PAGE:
EXPERT ADVICE

Collective Intelligence

Few travelers intend to become collectors. They see something they like and they buy it—and next thing you know, they're installing vitrines in the living room.

Paula Morgan of Nashville, Tenn., collects mortar and pestles

Diana Britt, Pasadena, Calif.

WHAT I COLLECT As a military kid, I never got out of the habit of wandering the earth and bringing home bits of it. My obsession with fans started in 1988 on a trip to Indonesia. I couldn't buy just one—which is why I have 80 now!

WHAT I'VE LEARNED... Some of my best pieces commemorate a location, including a fan from Greenwich, England, that looks like a clock. All time zones were once tied to Greenwich Mean Time because the area is at zero longitude.

If possible, I try to meet the person who made the fan. Near Lake Atitlán, Guatemala, I purchased a water-reed fan from an elderly man who had been crafting them for decades. I treasure my photograph of him holding the fan; it's sort of like a certificate of authenticity.

I have no problem buying more than one at the same spot. I went crazy at the Guggenheim in Bilbao, Spain—in the gift shop, I bought half a dozen fans with wild patterns.

Paula Morgan, Nashville, Tenn.

WHAT I COLLECT My hobby began in 2003 when a striped mortar and pestle caught my eye in St. Augustine, Fla. After that, they just kept appearing to me whenever I was traveling.

WHAT I'VE LEARNED... When I was on a cruise to Turkey, the ship's staff chanted, "You see it, you like it, you buy it!" It has become my philosophy, because if you stumble upon something unusual, you can assume that you won't find another item like it.

The more valuable mortars and pestles have a story to tell. For instance, a green ceramic mortar that I bought in Athens, Greece, has ancient drawings on it, and the pestle says "Hygeia." It was the perfect find, because Hygeia was the Greek goddess of health, and Athens, Ga., is where I went to pharmacy school.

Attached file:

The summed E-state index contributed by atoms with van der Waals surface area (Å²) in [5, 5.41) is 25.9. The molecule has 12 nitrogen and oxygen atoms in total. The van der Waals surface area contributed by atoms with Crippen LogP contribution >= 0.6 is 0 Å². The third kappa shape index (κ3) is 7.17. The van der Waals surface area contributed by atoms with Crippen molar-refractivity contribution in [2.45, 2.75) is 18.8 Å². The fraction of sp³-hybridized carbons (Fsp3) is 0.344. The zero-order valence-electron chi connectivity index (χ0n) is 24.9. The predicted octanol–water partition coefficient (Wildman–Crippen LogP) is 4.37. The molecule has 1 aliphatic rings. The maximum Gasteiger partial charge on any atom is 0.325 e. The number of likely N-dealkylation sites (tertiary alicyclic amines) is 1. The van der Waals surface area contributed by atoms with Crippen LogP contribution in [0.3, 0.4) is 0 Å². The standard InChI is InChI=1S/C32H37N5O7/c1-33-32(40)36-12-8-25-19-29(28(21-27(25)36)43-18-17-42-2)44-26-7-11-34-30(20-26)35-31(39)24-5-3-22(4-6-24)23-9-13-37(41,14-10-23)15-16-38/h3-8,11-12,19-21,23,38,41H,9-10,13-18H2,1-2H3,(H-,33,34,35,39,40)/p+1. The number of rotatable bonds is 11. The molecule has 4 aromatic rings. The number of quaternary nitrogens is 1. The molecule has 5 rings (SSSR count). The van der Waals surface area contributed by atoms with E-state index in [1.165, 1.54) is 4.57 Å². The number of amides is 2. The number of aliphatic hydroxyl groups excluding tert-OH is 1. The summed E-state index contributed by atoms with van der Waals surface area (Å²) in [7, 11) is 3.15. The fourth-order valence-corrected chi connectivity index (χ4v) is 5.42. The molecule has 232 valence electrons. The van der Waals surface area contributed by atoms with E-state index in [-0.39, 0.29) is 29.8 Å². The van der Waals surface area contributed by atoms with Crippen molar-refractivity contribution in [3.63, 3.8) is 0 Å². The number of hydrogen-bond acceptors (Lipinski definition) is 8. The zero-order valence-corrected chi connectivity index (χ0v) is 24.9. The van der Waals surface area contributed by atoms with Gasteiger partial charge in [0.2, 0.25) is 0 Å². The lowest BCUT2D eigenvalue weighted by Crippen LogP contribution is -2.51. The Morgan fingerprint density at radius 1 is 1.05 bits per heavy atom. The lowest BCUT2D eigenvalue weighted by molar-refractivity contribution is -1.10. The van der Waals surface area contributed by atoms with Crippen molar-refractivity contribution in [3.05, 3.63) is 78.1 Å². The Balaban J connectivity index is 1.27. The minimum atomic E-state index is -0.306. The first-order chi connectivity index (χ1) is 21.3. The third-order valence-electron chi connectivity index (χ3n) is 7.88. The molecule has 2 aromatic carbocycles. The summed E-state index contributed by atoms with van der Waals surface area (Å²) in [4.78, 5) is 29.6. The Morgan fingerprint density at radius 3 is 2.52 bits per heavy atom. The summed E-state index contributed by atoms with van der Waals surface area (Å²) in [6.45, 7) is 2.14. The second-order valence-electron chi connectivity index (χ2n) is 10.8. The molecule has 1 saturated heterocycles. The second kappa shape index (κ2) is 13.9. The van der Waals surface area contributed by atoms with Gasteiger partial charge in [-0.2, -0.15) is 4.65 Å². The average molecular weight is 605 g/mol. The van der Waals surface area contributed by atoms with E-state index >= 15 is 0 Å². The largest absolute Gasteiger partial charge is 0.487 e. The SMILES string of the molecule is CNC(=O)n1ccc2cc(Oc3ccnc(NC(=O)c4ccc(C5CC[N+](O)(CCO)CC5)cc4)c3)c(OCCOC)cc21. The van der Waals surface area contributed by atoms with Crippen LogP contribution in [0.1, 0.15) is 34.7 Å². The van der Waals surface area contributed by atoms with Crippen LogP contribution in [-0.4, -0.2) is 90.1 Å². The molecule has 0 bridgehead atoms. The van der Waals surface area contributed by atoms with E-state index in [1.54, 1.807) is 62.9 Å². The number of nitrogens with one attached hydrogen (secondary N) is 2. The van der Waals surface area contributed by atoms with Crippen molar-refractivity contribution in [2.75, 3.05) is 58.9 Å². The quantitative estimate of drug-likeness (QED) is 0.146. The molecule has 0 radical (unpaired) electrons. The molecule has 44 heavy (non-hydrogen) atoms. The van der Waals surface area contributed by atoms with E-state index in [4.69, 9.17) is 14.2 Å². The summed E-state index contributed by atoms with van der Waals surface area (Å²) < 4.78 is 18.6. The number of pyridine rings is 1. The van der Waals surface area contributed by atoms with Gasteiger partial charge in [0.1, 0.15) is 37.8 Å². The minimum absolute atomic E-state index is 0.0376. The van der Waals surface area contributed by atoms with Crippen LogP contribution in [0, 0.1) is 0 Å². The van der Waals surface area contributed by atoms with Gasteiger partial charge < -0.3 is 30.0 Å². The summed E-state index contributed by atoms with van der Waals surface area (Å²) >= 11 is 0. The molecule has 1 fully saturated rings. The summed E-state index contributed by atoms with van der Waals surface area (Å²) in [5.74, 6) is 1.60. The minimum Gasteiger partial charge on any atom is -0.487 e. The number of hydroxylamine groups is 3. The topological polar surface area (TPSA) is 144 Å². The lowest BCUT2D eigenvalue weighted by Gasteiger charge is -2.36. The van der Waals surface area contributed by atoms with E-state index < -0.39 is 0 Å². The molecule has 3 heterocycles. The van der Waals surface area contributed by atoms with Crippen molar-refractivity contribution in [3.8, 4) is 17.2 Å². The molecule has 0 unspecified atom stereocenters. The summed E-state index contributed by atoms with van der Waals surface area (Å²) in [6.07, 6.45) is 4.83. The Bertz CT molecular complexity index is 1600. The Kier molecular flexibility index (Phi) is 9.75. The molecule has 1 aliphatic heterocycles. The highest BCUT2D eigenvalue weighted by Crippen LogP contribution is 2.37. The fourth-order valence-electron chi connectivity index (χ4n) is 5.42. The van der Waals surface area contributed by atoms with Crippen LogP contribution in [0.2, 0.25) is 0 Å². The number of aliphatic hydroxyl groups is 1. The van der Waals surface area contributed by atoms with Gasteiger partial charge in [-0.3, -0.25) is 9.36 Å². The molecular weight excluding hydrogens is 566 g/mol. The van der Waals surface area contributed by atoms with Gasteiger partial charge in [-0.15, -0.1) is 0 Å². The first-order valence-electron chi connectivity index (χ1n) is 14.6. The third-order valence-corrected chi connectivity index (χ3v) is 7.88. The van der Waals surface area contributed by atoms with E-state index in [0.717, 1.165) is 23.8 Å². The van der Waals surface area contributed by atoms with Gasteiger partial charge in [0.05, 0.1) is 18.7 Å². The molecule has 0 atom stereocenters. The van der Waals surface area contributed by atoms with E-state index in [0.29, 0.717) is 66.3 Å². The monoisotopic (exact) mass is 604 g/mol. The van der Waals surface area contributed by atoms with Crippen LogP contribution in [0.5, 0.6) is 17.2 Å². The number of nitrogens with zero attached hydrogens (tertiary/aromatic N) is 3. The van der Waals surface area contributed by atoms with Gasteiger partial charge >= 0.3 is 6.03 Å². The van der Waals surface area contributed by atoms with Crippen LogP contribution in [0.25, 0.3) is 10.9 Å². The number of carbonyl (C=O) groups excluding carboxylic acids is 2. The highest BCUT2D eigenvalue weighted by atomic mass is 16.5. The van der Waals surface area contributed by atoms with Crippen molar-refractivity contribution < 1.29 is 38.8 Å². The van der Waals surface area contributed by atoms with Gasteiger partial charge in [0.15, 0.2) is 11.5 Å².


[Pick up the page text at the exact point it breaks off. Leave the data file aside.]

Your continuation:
Also, ask others to collect for you. My mother got me a wooden set from a Shaker village in Kentucky. It's as plain and simple as the Shakers themselves.

Joan Loomis, Portland, Ore.

WHAT I COLLECT I got into cookbooks while working as a flight attendant in the 1980s. In Greece, I bit into an amazing lamb souvlaki at a food market. I had to learn how to make that dish just so that I could relive the moment.

WHAT I'VE LEARNED... Find cookbooks that will remind you of a scent. I was overcome by the Tabasco-saturated air on Avery Island, La.—there's a Tabasco factory in town—so I got The Tabasco Cookbook and mini bottles of the stuff to keep in my travel bag.

I also buy restaurant cookbooks. In Budapest, I had a revelation when I first tasted smoked liver at Gundel. The next day, I bought a copy of Gundel's Hungarian Cookbook and picked up some smoked paprika.

Don't be afraid of books with recipes you'll never cook. I'll never prepare pickled lampreys from Russian Cuisine, but the recipe is fun to read. The instructions say to "remove the head and mucus, which is sometimes poisonous."

Sue Morgan, Huntsville, Ala.

WHAT I COLLECT My mom gave me my first piggy bank when I turned 9, and I now have almost 500—maybe that's because I grew up in an era of save, save, save.

WHAT I'VE LEARNED... Piggy banks come in all shapes, sizes, and materials: cast iron, rubber, resin, coconut shells, and even cloth. I once bought a pig made of red mud in a village just outside Caracas, Venezuela. You won't find that in the U.S.!

Amateur collectors may not know this, but coin slots can be anywhere. One of my favorite banks is a Miss Piggy with a slot between her breasts. (I found her in Snohomish, Wash., on my first antiquing trip to the town.)

When your collection gets too big to remember what you do have, think about what you don't have. Musical and talking piggy banks, for example, add a new dimension. One of mine says, "A little change is good, but a lot of change is wonderful!" That pig definitely has attitude.

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